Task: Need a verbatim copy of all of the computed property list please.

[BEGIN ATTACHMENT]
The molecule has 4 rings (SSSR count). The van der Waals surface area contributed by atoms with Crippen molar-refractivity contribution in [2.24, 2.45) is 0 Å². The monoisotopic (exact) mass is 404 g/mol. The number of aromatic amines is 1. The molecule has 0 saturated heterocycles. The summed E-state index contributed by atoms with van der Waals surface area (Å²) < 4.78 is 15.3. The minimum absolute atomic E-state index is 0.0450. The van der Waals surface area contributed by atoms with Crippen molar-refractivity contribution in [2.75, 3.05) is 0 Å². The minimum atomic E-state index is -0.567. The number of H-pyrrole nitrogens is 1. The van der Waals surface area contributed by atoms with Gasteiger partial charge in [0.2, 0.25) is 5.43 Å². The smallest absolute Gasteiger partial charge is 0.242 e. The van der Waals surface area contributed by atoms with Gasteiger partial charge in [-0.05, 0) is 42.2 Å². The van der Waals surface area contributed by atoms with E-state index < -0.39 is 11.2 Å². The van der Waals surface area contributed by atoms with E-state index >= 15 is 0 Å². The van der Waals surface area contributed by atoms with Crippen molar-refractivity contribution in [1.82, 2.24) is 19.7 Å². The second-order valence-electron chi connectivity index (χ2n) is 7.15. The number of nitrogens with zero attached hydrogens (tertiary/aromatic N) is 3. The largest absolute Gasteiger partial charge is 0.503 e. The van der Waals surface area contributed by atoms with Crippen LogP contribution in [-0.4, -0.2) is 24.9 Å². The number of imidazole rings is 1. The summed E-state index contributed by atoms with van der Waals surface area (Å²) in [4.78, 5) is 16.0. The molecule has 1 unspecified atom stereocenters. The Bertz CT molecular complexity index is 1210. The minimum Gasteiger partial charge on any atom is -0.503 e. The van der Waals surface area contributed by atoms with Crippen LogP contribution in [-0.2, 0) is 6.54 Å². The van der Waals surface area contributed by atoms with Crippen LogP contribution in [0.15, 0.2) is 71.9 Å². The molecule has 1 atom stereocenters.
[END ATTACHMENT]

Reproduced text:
The molecule has 4 rings (SSSR count). The van der Waals surface area contributed by atoms with Crippen molar-refractivity contribution in [2.24, 2.45) is 0 Å². The monoisotopic (exact) mass is 404 g/mol. The number of aromatic amines is 1. The molecule has 0 saturated heterocycles. The summed E-state index contributed by atoms with van der Waals surface area (Å²) < 4.78 is 15.3. The minimum absolute atomic E-state index is 0.0450. The van der Waals surface area contributed by atoms with Crippen molar-refractivity contribution in [2.75, 3.05) is 0 Å². The minimum atomic E-state index is -0.567. The number of H-pyrrole nitrogens is 1. The van der Waals surface area contributed by atoms with Gasteiger partial charge in [0.2, 0.25) is 5.43 Å². The smallest absolute Gasteiger partial charge is 0.242 e. The van der Waals surface area contributed by atoms with Gasteiger partial charge in [-0.05, 0) is 42.2 Å². The van der Waals surface area contributed by atoms with E-state index < -0.39 is 11.2 Å². The van der Waals surface area contributed by atoms with E-state index >= 15 is 0 Å². The van der Waals surface area contributed by atoms with Crippen molar-refractivity contribution in [1.82, 2.24) is 19.7 Å². The second-order valence-electron chi connectivity index (χ2n) is 7.15. The number of nitrogens with zero attached hydrogens (tertiary/aromatic N) is 3. The largest absolute Gasteiger partial charge is 0.503 e. The van der Waals surface area contributed by atoms with Crippen LogP contribution in [-0.4, -0.2) is 24.9 Å². The number of imidazole rings is 1. The summed E-state index contributed by atoms with van der Waals surface area (Å²) in [4.78, 5) is 16.0. The molecule has 1 unspecified atom stereocenters. The Bertz CT molecular complexity index is 1210. The minimum Gasteiger partial charge on any atom is -0.503 e. The van der Waals surface area contributed by atoms with Crippen LogP contribution in [-0.2, 0) is 6.54 Å². The van der Waals surface area contributed by atoms with Crippen LogP contribution in [0.15, 0.2) is 71.9 Å². The molecule has 1 atom stereocenters.